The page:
Nothing To See, Nothing To Hide
by Andrea Bruciati
A recently pubblished book by Guido Mazzoni (I destini generali, Laterza) takes stock of the situation as regards the end of the ideologies in our age. According to the scholar, Westerners have reached an anti-tragic outcome, since there is nothing than transcends the mere satisfaction of our individual needs, coated with a veneer of tolerance that muffes internal conflicts and that exorcises external ones. Not only nothing tragic but nothing transcendent is to be found in a consumer society where the requirement of desire and the imperative to enjoy are the matrices that “mandatory consumerism” as Lacan observed. The dominant life model at the beginning of the new millennium is the least heroic, least grand yet most immanent one, although it come with a constant undertone of unease. What, then, is the function of the artist – especially the young artist – in this apparently static context? My hope is that the artist may ensure a parallel action, by developing a form of resistance to this inhomogeneous form of emptiness. I envisage the artist – as the representative of the neurotic enterprise par excellence- reconnecting to a shared future individual destinies that have been “liberated” and newly empowered.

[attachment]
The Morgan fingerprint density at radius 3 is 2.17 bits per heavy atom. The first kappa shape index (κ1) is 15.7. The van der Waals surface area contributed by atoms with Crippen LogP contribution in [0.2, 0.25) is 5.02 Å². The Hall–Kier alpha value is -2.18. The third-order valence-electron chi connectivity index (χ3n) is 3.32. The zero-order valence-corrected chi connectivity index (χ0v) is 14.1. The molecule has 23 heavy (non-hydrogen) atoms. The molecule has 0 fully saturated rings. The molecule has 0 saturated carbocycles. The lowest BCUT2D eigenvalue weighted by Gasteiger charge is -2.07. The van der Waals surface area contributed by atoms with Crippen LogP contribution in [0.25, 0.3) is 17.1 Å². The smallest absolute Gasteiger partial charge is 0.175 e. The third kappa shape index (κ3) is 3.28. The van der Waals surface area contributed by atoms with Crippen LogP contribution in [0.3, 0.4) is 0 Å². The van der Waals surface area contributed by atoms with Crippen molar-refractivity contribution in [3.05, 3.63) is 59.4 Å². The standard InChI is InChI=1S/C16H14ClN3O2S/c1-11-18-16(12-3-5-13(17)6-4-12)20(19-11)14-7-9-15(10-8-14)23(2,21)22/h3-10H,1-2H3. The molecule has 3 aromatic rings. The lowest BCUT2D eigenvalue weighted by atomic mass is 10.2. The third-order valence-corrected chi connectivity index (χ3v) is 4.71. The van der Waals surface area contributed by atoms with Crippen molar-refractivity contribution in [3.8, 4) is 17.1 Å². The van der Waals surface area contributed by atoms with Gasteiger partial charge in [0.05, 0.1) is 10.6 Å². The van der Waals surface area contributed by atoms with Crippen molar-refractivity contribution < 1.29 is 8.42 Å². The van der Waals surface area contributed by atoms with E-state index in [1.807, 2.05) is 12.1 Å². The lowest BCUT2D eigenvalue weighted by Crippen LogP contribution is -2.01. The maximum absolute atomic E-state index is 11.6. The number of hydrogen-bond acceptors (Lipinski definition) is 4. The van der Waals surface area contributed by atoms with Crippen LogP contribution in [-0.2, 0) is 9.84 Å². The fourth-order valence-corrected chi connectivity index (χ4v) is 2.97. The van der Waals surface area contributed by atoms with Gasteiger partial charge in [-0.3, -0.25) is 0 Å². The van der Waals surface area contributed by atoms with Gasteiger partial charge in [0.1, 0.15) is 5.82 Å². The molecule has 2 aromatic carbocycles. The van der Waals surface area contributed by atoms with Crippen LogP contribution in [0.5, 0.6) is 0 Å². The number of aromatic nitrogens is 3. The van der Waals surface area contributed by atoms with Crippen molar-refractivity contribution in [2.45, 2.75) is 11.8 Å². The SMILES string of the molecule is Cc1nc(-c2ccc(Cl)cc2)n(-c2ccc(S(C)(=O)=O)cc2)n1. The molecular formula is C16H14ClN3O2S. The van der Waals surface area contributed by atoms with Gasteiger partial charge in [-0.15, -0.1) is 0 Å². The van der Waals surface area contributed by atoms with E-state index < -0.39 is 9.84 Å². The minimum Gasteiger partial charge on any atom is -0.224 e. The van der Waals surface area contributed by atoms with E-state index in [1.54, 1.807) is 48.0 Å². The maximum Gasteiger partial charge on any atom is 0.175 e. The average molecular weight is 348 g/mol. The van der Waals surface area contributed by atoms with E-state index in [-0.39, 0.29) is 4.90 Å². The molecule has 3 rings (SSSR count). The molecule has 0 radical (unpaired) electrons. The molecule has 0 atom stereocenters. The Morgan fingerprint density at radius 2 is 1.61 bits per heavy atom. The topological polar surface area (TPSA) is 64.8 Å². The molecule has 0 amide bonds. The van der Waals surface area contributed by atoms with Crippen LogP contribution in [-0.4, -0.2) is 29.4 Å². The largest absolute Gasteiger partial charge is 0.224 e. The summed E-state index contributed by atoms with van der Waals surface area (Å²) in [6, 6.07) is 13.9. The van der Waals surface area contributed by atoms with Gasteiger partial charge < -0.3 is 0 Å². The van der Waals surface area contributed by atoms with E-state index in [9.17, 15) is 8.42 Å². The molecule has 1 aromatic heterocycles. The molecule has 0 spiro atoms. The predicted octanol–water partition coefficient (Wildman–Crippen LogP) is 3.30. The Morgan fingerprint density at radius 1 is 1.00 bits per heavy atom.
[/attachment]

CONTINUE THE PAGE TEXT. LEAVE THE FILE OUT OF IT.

This premise was necessary to introduce what is establishing it-self on the national level as a dynamic and innovative prize, and one particularly open to the creative drives of an essentially static society. If Art is called to interpret contemporary life with all its transformations and aporias. I believe that this challenge is all the more intriguing when it is entrusted to the new generations: the young people who can and must channel their energies towards a form of action which – if not combative and revolutionary – may at least uphold a utopian desire for change. Certainly their reflection is not based on any definitive answers: on the contrary, the attempts they make are often recklessly partial ones. In the best of cases, however, these attempts take the form of bold suggestions, This means looking forward – as is bound to be the case the artist’s gaze suggests new perspectives, a different point of view; for questioning the present means tracing a path, a new geometry, in a tireless attempt to explore all possible destinations. The Combat Prize may operate in this direction by helping identify the potentials which we should invest in and support,so as to promote cultural growth throughout the country.
The evaluation therefore, according to my own judgement criteria, concerns a budding generation that has proven capable of embarking on ambitious projects: artists who have chosen to work professionally, by pursuing unbroken and consistent, research trajectories. Among the authors whose digital portfolio has been published, in the following list i will draw attention to thise whose work i find most intriguing and relevant and who clearly show a potential for growth – not least in view of the residences on which the Prize Combat Prize has invested so much.